Back at the Piazza Rubini in Ceriana, Italy. Not far from the would-be cachot...

Cuisine_2Printed in French, Cuisine Et Vins De France features dozens of recipes in each issue along with articles on wine, cheese, appetizers, table decorations, and more.

le cachot (ka-sho) noun, masculine
  dungeon, prison cell; solitary confinement

J'aimerais mieux être un crapaud et vivre des vapeurs d'un cachot que de laisser un coin de l'être que j'aime à l'usage d'autrui.

I had rather be a toad and live upon the vapor of a dungeon than keep a corner of the thing I love for others' uses.
--William Shakespeare (from Othello)

A Day in a French Life...
(The Italy narrative continues...)

Jean-Marc and I rendezvoused with the Italian vigneron* back at the quiet Piazza Rubini. The square was now empty but for a few gluttonous pigeons cleaning up after the Farmers' Market. Across the square, we spotted the vigneron unloading the bright red crates of vermentino grapes. His face was flushed and beads of sweat ran from his salt-and-pepper crown down to his soaked collar.

It took two of us, both Jean-Marc and me, to lift a single crate from the back of the truck. We balanced the plump grapes between us before catching up to the vigneron who entered what looked to be a tunnel but was actually another one of those dark alleyways that run high and low, criss-crossing the medieval village of Ceriana. At the mouth of the passage, we fell into the rock wall, allowing another triporteur* to whiz past (while amazed to see the three-wheeled truck in action navigating the narrow brick and cobbled paths). The little municipal truck had a broom and poubelle* in the back--enough equipment to compete with the plump pigeons for leftover scraps along the checkered floor of the square.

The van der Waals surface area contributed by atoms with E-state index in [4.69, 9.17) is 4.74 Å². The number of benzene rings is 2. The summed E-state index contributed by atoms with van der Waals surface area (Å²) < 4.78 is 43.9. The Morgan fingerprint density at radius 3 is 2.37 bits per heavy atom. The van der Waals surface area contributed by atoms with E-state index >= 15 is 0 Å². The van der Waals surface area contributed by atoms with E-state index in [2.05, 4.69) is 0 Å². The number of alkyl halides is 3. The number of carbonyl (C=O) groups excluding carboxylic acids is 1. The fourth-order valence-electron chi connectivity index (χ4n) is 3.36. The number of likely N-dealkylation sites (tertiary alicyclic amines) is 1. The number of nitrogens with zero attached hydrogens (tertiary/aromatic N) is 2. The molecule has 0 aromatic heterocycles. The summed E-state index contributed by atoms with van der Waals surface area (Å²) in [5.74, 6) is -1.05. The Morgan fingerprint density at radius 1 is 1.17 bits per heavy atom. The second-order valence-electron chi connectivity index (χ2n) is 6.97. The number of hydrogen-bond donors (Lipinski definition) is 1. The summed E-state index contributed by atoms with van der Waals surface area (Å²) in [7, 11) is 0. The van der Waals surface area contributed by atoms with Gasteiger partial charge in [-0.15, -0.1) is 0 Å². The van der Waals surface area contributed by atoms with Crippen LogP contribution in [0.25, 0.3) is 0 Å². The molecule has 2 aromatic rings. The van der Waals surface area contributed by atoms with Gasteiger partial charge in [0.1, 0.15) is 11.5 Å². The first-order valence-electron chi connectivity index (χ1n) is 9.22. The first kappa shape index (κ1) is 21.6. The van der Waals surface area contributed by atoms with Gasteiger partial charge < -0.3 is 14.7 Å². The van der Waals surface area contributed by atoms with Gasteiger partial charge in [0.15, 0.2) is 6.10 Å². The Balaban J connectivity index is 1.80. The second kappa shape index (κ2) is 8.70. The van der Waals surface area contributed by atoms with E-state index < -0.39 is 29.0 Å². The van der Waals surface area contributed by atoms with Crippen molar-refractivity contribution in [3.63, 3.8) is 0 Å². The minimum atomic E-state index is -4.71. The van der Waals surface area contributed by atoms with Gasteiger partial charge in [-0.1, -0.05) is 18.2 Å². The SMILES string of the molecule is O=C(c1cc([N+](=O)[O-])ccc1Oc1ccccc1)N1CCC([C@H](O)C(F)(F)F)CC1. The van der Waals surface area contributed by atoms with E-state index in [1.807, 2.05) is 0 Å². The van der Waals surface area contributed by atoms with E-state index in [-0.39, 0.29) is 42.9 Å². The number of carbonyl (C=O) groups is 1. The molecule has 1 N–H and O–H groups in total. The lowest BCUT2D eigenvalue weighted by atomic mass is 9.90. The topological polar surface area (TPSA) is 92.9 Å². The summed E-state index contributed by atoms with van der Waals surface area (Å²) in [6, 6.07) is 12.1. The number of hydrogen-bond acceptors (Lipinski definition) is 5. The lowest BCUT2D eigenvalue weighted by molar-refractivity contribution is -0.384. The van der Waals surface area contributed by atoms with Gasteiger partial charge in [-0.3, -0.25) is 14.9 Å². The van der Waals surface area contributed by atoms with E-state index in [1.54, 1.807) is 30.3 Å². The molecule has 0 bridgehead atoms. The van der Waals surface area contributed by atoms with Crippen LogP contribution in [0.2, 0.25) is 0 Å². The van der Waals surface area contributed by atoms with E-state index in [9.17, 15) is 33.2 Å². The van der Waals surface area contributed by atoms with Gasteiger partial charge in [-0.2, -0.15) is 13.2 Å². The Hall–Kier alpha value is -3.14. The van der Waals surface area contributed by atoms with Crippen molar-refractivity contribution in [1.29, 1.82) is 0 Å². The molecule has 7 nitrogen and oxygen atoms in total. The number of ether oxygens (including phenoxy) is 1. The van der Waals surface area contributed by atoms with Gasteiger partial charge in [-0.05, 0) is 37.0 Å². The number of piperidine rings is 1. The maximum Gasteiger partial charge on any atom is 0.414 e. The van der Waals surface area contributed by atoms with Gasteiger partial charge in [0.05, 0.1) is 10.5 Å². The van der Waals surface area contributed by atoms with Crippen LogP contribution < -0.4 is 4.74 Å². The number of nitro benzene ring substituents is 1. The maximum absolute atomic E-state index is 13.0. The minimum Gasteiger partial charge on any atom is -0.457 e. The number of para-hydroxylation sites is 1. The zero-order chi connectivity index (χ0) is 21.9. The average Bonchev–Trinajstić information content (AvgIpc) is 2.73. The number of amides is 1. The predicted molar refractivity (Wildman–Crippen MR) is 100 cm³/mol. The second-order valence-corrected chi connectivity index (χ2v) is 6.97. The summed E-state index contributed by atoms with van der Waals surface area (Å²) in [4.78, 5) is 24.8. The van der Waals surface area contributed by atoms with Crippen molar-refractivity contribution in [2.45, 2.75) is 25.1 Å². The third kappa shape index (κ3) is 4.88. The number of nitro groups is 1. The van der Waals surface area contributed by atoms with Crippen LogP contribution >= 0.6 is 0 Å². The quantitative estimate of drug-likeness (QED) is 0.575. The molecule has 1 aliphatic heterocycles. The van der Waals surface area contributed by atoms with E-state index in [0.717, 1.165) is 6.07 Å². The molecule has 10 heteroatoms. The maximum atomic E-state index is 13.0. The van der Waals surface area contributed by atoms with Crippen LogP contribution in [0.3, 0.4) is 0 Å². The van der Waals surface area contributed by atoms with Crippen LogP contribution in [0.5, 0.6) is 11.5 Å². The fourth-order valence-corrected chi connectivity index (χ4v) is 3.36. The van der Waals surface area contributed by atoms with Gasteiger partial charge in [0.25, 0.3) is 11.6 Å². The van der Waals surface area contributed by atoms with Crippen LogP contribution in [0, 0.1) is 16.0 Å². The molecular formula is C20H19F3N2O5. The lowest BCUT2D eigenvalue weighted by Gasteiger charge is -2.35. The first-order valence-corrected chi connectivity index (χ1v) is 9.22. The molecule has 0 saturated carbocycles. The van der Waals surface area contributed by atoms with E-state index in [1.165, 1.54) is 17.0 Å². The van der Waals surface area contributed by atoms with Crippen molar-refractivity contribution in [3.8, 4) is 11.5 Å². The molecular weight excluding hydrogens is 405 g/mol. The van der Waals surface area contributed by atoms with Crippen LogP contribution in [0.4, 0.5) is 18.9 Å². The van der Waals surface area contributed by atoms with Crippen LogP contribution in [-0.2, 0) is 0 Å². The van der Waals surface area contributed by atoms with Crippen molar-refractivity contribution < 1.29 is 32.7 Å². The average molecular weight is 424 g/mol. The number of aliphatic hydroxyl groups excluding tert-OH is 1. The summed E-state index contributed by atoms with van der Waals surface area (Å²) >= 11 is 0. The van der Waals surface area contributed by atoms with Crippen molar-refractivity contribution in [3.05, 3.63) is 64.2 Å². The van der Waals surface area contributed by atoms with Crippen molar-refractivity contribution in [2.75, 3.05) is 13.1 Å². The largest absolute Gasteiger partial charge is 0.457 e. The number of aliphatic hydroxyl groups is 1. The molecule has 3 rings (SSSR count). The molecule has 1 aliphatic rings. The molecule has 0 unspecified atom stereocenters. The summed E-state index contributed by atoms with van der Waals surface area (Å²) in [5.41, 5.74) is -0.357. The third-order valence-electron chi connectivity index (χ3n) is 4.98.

"Watch your step!" the vigneron cautioned as we followed him into a tiny cave,* which was damp and dark as an underground cachot*...

(At this point in my story Jean-Marc interrupts to argue about the use of the word "cachot" (or "dungeon") only to agree that the vigneron's cave, with its river of wine, would color the cheeks and soul of the weariest prisoner.)

                                          *   *   *
For past chapters in this story, visit:

Italy, Introduction :: Part One :: Part Two :: Part Three :: Next: Lunch with strangers

References: le vigneron (la vigneronne) = vine-grower, vintner; le triporteur (m) = three-wheel vehicle that "ports," or carries, things/people; la poubelle (f) = trash or garbage can; la cave (f) = cellar; le cachot (m) = dungeon

French Pronunciation:
Hear Jean-Marc recite today's quote: Download cachot.wav
J'aimerais mieux être un crapaud et vivre des vapeurs d'un cachot que de laisser un coin de l'être que j'aime à l'usage d'autrui.

Related words:
la cachotterie (f) = mystery
cachottier, cachottière (adj) = secretive

In books:
ItaliansketchbookMy Italian Sketchbook

ExtravirginExtra Virgin: A Young Woman Discovers the Italian Riviera, Where Every Month Is Enchanted
Tastesofitalia_1Tastes of Italia. Every issue of Tastes of Italia includes recipes from all parts of Italy along with articles on Italian culture, culinary history, wine, and travel.

France Today features different regions of France with practical travel tips & suggestions for where to eat & stay, where to shop & play, as well as features on food & wine, cinema, culture & French products available in the U.S.A.

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For more online reading: The Lost Gardens: A Story of Two Vineyards and a Sobriety